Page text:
Hi all,

Further to my last email, I've published a workflow (Bristol workflow ....) 
which does what I described below - hope this helps in understanding what I'm 
on about (!).

Best Wishes,
David.



On 23 Feb 2011, at 14:41, David Matthews wrote:

> Hi Jeremy,
> 
> I thought I'd write to get a discussion of a workflow for people doing RNA 
> seq that I have found very useful and addresses some issues in mapping mRNA 
> derived RNA-seq paired end data to the genome using tophat. Here is the 
> approach I use (I have a human mRNA sample deep sequenced with a 56bp paired 
> end read on an illumina generating 29 million reads):
> 
> 1. Align to hg19 (in my case) using tophat and allowing up to 40 hits for 
> each sequence read
> 2. In samtools filter for "read is unmapped", "mate is mapped" and "mate is 
> mapped in a proper pair"
> 3. Use "group" to group the filtered sam file on c1 (which is the 
> "bio-sequencer" read number) and set an operation to count on c1 as well. 
> This provides a list of the reads and how many times they map to the human 
> genome, because you have filtered the set for reads that have a mate pair 
> there will be an even number for each read. For most of the reads the number 
> will be 2 (indicating the forward read maps once and the reverse read maps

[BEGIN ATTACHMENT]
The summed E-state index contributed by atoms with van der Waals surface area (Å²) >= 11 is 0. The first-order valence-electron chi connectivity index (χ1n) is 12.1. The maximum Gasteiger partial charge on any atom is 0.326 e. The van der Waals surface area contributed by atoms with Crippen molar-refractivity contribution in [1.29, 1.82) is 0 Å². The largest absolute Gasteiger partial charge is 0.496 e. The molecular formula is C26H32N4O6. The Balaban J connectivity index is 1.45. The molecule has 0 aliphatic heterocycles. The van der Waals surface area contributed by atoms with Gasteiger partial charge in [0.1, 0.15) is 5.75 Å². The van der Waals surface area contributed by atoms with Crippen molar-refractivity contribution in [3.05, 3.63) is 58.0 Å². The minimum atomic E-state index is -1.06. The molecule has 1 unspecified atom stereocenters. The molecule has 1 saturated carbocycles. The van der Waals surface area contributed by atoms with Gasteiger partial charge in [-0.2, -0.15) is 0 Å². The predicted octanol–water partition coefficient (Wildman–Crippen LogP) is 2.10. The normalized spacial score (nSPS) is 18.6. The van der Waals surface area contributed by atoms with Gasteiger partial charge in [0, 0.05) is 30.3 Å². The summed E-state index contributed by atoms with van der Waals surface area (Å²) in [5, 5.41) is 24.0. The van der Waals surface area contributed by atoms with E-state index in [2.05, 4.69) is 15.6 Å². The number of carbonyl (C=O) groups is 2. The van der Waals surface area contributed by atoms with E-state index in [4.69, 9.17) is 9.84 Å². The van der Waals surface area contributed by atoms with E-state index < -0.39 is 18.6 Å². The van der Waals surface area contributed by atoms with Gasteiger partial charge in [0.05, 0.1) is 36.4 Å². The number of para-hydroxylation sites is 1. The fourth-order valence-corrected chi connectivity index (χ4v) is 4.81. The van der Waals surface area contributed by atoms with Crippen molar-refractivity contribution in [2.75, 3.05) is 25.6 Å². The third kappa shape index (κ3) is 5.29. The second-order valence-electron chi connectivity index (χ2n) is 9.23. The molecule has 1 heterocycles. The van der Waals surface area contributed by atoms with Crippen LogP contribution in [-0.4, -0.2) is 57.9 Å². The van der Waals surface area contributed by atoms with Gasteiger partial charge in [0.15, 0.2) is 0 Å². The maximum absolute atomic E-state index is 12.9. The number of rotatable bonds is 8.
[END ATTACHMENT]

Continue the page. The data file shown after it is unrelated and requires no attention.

> once and in a proper pair) but for reads that map ambiguously the number will 
> be multiples of 2. If you count these up I find that 18 million reads map 
> once, 1.3 million map twice, 400,000 reads map 3 times and so on until you 
> get down to 1 read mapping 30 times, 1 read mapping 31 times and so on...
> 4. Filter the reads to remove any reads that map more than 2 times.
> 5. Use "compare two datasets" to compare your new list of reads that map only 
> twice to pull out all the reads in your sam file that only map twice (i.e. 
> the mate pairs).
> 6. You'll need to sort the sam file before you can use it with other 
> applications like IGV.
> 
> What you end up with is a sam file where all the reads map to one site only 
> and all the reads map as a proper pair. This may seem similar to setting 
> tophat to ignore non-unique reads. However, it is not. This approach gives 
> you 10-15% more reads. I think it is because if tophat finds (for example) 
> that the forward read maps to one site but the reverse read maps to two sites 
> it throws away the whole read. By filtering the sam file to restrict it to 
> only those mappings that make sense you increase the number of unique reads 
> by getting rid of irrational mappings.
> 
> Has anyone else found this? Does this make sense to anyone else? Am I making 
> a huge mistake somewhere?
> 
> A nice aspect of this (or at least I think so!) is that by filtering in this 
> manner you can also create a sam file of non-unique mappings which you can 
> monitor. This can be useful if one or more genes has a problem of generating 
> a lot of non-unique maps which may give problems accurately estimating its 
> expression. Also, you also get a list of how many multi hits you have in your 
> data so you know the scale of the problem.
> 
> Best Wishes,
> David.
> 
> __________________________________
> Dr David A. Matthews
> 
> Senior Lecturer in Virology
> Room E49
> Department of Cellular and Molecular Medicine,
> School of Medical Sciences
> University Walk,
> University of Bristol
> Bristol.
> BS8 1TD
> U.K.
> 
> Tel. +44 117 3312058
> Fax. +44 117 3312091
> 
> d.a.matth...@bristol.ac.uk
> 
> 
> 
> 
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